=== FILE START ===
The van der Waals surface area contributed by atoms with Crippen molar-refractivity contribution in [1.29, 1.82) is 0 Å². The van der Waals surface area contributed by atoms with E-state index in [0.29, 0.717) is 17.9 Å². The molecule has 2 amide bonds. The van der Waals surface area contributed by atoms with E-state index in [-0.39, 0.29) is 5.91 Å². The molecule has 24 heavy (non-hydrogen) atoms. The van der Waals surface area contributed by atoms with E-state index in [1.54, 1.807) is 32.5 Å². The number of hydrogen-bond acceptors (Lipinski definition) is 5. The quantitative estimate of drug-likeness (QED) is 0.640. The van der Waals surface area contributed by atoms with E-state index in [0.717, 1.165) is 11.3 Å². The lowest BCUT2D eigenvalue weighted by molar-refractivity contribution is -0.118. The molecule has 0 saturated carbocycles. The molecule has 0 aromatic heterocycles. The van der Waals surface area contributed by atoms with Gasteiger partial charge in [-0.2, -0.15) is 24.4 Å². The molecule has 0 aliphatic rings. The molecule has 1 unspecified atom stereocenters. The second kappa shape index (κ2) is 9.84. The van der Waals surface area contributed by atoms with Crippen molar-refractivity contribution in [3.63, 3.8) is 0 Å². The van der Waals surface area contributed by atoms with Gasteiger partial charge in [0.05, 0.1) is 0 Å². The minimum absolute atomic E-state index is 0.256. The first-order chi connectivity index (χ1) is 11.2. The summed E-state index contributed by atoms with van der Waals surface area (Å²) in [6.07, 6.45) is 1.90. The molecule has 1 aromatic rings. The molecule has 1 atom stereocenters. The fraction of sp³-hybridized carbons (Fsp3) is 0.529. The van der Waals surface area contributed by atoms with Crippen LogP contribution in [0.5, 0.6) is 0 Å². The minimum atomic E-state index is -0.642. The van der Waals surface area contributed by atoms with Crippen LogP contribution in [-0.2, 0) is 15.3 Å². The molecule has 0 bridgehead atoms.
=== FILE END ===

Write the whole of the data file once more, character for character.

The van der Waals surface area contributed by atoms with Crippen molar-refractivity contribution in [1.29, 1.82) is 0 Å². The van der Waals surface area contributed by atoms with E-state index in [0.29, 0.717) is 17.9 Å². The molecule has 2 amide bonds. The van der Waals surface area contributed by atoms with E-state index in [-0.39, 0.29) is 5.91 Å². The molecule has 24 heavy (non-hydrogen) atoms. The van der Waals surface area contributed by atoms with E-state index in [1.54, 1.807) is 32.5 Å². The number of hydrogen-bond acceptors (Lipinski definition) is 5. The quantitative estimate of drug-likeness (QED) is 0.640. The van der Waals surface area contributed by atoms with E-state index in [0.717, 1.165) is 11.3 Å². The lowest BCUT2D eigenvalue weighted by molar-refractivity contribution is -0.118. The molecule has 0 saturated carbocycles. The molecule has 0 aromatic heterocycles. The van der Waals surface area contributed by atoms with Gasteiger partial charge in [-0.2, -0.15) is 24.4 Å². The molecule has 0 aliphatic rings. The molecule has 1 unspecified atom stereocenters. The second kappa shape index (κ2) is 9.84. The van der Waals surface area contributed by atoms with Crippen molar-refractivity contribution in [3.63, 3.8) is 0 Å². The van der Waals surface area contributed by atoms with Gasteiger partial charge in [0.05, 0.1) is 0 Å². The minimum absolute atomic E-state index is 0.256. The first-order chi connectivity index (χ1) is 11.2. The summed E-state index contributed by atoms with van der Waals surface area (Å²) in [6.07, 6.45) is 1.90. The molecule has 1 aromatic rings. The molecule has 1 atom stereocenters. The fraction of sp³-hybridized carbons (Fsp3) is 0.529. The van der Waals surface area contributed by atoms with Crippen LogP contribution in [0.5, 0.6) is 0 Å². The minimum atomic E-state index is -0.642. The van der Waals surface area contributed by atoms with Crippen LogP contribution in [-0.2, 0) is 15.3 Å². The molecule has 0 bridgehead atoms.